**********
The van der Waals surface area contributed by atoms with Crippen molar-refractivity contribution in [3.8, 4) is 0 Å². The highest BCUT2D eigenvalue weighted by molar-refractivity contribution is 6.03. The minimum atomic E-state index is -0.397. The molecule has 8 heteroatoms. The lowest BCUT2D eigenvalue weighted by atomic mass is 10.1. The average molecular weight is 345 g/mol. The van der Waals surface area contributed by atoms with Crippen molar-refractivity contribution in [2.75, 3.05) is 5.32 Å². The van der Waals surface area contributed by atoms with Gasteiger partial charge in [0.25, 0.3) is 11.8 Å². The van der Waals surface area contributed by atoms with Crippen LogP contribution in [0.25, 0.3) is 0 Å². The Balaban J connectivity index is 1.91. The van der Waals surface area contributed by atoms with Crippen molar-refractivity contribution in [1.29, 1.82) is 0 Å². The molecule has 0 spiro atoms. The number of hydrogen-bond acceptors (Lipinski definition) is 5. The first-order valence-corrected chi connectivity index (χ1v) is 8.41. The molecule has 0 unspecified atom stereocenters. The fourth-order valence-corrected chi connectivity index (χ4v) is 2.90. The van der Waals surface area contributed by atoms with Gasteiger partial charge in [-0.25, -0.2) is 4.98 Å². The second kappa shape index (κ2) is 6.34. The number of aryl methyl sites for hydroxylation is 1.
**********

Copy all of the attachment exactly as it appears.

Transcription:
The van der Waals surface area contributed by atoms with Crippen molar-refractivity contribution in [3.8, 4) is 0 Å². The highest BCUT2D eigenvalue weighted by molar-refractivity contribution is 6.03. The minimum atomic E-state index is -0.397. The molecule has 8 heteroatoms. The lowest BCUT2D eigenvalue weighted by atomic mass is 10.1. The average molecular weight is 345 g/mol. The van der Waals surface area contributed by atoms with Crippen molar-refractivity contribution in [2.75, 3.05) is 5.32 Å². The van der Waals surface area contributed by atoms with Gasteiger partial charge in [0.25, 0.3) is 11.8 Å². The van der Waals surface area contributed by atoms with Crippen LogP contribution in [0.25, 0.3) is 0 Å². The Balaban J connectivity index is 1.91. The van der Waals surface area contributed by atoms with Crippen molar-refractivity contribution in [1.29, 1.82) is 0 Å². The molecule has 0 spiro atoms. The number of hydrogen-bond acceptors (Lipinski definition) is 5. The first-order valence-corrected chi connectivity index (χ1v) is 8.41. The molecule has 0 unspecified atom stereocenters. The fourth-order valence-corrected chi connectivity index (χ4v) is 2.90. The van der Waals surface area contributed by atoms with Gasteiger partial charge in [-0.25, -0.2) is 4.98 Å². The second kappa shape index (κ2) is 6.34. The number of aryl methyl sites for hydroxylation is 1.